CRESTVIEW — Returning to Crestview meant sacrificing bigger paychecks, but a local golfer said he wouldn’t have it any other way.
Brandon Martin is the new general manager and golf professional at Foxwood Country Club. After spending several years outside Crestview, he returned in April 2014 and began working at Foxwood at the club’s bar and pro shop.
Eventually, Martin started giving lessons and accepted more responsibilities over time, he said. Now, he’s running the course.
But let’s rewind.
Martin began playing golf at 12 years old in the sixth grade. He played at Crestview High School, along with other sports, but quit sports in college. Originally studying to be a meteorologist, Martin realized he “needed something competitive to do.”
“It got to where I realized I didn’t like calculus,” Martin said with a laugh. “I like normal math, but once you start adding the alphabet, it’s a little bit too much.”
Martin enrolled in the Golf Academy of America in Orlando after a recommendation from a friend. The academy is a business school focused on the golf industry. Martin trained at the academy and received an associate degree in golf complex and operations management in 2010, along with a teaching certificate.
In the time following the BP oil spill in the Gulf of Mexico, Martin couldn’t find a job in the Panhandle area. Having extended family in Washington, he left Florida to work at a golf club in the northwest.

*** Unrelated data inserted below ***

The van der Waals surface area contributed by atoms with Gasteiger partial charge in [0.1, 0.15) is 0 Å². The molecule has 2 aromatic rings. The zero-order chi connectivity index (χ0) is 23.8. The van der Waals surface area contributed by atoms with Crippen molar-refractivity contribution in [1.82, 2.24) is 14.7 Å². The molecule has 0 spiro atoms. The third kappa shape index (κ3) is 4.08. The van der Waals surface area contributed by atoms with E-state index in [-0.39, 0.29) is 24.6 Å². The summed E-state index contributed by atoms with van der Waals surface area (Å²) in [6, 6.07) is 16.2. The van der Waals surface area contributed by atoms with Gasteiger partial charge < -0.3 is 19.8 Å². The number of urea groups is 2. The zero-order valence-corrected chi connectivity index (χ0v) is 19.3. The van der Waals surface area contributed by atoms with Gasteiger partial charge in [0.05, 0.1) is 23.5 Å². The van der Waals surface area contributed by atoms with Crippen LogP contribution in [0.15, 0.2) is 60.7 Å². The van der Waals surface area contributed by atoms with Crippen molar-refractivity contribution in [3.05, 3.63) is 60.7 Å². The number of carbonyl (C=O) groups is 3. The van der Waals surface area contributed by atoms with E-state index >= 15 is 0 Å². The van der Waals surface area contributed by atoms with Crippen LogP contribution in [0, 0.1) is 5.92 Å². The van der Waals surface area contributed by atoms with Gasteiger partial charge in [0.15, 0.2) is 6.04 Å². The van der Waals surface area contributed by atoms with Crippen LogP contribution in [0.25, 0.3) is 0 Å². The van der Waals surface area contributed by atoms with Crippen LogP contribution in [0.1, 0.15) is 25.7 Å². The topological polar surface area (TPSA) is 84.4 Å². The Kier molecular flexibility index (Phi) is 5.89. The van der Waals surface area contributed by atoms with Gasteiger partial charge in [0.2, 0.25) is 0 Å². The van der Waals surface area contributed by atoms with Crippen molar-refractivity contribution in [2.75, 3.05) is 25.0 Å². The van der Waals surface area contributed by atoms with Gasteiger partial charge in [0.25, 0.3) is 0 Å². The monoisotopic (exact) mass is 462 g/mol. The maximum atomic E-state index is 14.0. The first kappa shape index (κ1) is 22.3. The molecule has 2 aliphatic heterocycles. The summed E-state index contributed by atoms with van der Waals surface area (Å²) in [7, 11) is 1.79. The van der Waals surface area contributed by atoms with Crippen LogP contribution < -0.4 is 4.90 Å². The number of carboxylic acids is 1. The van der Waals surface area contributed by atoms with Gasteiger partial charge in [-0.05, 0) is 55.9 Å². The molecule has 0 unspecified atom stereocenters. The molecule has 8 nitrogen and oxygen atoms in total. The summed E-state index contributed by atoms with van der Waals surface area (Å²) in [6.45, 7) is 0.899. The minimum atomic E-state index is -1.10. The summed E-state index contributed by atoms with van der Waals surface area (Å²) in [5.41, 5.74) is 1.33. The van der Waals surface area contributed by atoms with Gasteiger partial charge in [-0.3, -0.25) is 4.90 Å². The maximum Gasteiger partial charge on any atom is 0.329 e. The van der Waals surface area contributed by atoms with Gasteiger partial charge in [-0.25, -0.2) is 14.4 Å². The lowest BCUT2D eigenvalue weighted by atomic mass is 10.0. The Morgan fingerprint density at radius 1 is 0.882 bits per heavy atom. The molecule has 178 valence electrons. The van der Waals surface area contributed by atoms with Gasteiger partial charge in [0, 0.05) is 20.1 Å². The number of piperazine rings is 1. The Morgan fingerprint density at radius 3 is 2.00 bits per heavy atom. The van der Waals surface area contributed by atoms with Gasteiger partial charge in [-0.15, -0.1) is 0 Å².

“I found out in my career that I would rather have my friends and family than an enormous paycheck,” Martin said.
So, he left his job in Washington after four years and returned to Crestview.
Foxwood was a natural fit for Martin. He worked at the club when he was in high school as a cart boy and said some of the members from that time still play at the course. Martin believes this adds to the area’s family feel.
A family-oriented environment is one of Martin’s goals as he takes over leadership at Foxwood. He also wants to make the club, and golf in general, more accessible to a younger generation.
“It’s kind of like going to church; it gives you a backbone to live your life off of,” Martin said of playing golf. He believes the sport teaches young people values, etiquette and how to be a strong individual.
While some people may view golf as a difficult sport, Martin said this doesn’t have to be the case. Clubs are a one-time investment, unlike other sports, which require new equipment each year, and the more you play, the less it costs, he said.
Martin has focused on improving Foxwood’s course conditions and hopes continued improvements could build membership. Currently, the club has about 180 members.
As for Martin, he’s happy to be back with old friends and his immediate family.
Although he does miss the cool, Washington summers, he joked.
“As long as I can live a decent life, can pay my bills, be around friends and family — I’m happy," he said.